|Publication number||US7509548 B2|
|Application number||US 10/610,713|
|Publication date||Mar 24, 2009|
|Filing date||Jun 30, 2003|
|Priority date||Jun 30, 2003|
|Also published as||US20040268197|
|Publication number||10610713, 610713, US 7509548 B2, US 7509548B2, US-B2-7509548, US7509548 B2, US7509548B2|
|Inventors||John W. Mates|
|Original Assignee||Mates John W|
|Export Citation||BiBTeX, EndNote, RefMan|
|Patent Citations (12), Referenced by (2), Classifications (9), Legal Events (4)|
|External Links: USPTO, USPTO Assignment, Espacenet|
An embodiment of the present invention relates to the field of integrated circuits and, more particularly, to an approach for integrated circuit self-description.
When debugging or otherwise analyzing an integrated circuit, it is typically desirable to have access to detailed documentation and/or information regarding the integrated circuit's design and operation in order to create targeted tests, for example. Such documentation and other information is conventionally provided in written form or stored on a mass storage device such as a network-accessible disk drive.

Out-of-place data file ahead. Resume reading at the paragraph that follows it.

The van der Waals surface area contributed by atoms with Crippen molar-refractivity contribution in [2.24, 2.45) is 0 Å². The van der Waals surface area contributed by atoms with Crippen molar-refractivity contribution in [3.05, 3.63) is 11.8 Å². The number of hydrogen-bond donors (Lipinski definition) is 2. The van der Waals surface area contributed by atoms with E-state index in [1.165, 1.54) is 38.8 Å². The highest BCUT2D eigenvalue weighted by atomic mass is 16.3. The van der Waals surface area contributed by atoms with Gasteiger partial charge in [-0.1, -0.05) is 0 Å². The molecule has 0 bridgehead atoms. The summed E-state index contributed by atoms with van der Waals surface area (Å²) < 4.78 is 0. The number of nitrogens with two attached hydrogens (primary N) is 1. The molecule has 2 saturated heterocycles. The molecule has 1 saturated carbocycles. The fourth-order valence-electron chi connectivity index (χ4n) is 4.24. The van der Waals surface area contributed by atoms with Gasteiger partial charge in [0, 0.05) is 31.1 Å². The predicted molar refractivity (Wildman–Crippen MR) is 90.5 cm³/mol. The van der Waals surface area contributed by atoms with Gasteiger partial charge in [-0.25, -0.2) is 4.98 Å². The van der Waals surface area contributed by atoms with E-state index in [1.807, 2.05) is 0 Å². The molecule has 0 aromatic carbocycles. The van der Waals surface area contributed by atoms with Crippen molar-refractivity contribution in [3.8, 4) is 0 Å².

An issue may arise, however, if the appropriate documentation or information is not easily locatable. For example, if there are multiple iterations of a particular product, it may not be straightforward to determine which of a variety of documents applies to the product to be analyzed. Other issues may arise in terms of accessing documentation for products that have been in production for a period of time and associated documentation and information is not archived properly.
The present invention is illustrated by way of example and not limitation in the figures of the accompanying drawings in which like references indicate similar elements, and in which:
A method and apparatus for integrated circuit self-description is described. In the following description, particular types of integrated circuits and sub-circuits, for example, are described for purposes of illustration. It will be appreciated, however, that other embodiments are applicable to other types of integrated circuits, and to sub-circuits configured in another manner.